4to, pp. , 35, ; A1-2 cut through and neatly repaired; C1 provided in facsimile; title-page dusty, a few spots and stains, lower inner corner of C4 and lower blank margin of final leaf restored; modern brown cloth.
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Cases of Treason …
First edition. Wing B272; Pforzheimer 25.3.
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A visit to Blestland.
First edition of this novel of utopian socialism which lambasts capitalism and religion. Blestland is a republican workers’ paradise located on a different planet which reveals how the divisions of earth can be abolished: by limiting ‘the enormous power for evil which capital can wield’. Monopolist powers are forbidden, resulting in a society in which ‘you will look in vain for class or religious hatreds, abject poverty and general discontents’. Published six years after William Morris’s News from nowhere, the novel fits securely into the contemporary corpus of utopian socialist fiction. Here organized religion is especially singled out as an evil: ‘fanaticism... accounts for the deplorable want of unity among the masses’, as monopolists stay in power by exploiting workers’ religious differences. Indeed, a missionary provides the plot’s nemesis. The plot manifests Blestland as a dream, which vanished upon waking.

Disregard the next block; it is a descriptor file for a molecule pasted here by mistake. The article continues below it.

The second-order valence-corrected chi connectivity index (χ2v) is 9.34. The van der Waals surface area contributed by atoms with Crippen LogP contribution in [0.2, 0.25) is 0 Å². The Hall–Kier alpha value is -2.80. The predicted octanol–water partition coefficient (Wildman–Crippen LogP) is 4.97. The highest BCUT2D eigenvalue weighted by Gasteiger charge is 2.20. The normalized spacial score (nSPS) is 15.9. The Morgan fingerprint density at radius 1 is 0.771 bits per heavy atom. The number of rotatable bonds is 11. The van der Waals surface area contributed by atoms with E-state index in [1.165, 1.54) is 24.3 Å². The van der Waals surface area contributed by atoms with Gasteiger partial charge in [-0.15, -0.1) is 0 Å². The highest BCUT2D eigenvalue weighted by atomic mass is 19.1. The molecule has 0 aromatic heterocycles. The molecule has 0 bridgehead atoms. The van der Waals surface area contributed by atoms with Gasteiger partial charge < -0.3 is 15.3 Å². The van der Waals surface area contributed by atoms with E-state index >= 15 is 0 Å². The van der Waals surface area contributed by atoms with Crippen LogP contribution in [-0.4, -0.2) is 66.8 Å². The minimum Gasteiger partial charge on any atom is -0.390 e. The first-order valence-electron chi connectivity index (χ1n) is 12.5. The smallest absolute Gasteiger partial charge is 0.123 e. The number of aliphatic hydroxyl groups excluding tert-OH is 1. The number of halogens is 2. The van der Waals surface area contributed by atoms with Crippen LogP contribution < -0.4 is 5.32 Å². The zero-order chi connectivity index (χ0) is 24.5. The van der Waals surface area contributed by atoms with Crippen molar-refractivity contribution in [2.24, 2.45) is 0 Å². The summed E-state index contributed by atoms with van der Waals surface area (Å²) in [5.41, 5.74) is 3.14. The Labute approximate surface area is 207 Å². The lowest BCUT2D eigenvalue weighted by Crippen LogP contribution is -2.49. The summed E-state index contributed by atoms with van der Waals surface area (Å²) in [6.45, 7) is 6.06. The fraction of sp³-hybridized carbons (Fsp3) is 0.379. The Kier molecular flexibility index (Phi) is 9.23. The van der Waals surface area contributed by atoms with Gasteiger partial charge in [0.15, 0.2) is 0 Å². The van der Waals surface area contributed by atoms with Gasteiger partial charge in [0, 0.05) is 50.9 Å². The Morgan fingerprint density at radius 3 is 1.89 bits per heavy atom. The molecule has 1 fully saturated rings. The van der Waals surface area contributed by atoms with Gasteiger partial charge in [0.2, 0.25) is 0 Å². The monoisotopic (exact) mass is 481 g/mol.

EX BIBLIOTHECA BAGOT OF BAGOT’S BROMLEY HALE, Matthew, Sir.
Contemplations moral and divine, in two Parts.
An early eighteenth-century edition of Hale’s Contemplations in attractive contemporary English morocco. Though first and foremost a jurist, judge, and Commonwealth parliamentarian, Matthew Hale (1609–1676) wrote widely and extensively on other subjects: his Contemplations, first published anonymously in 1676, offer an epitome of his religious views which remained in print through much of the following century.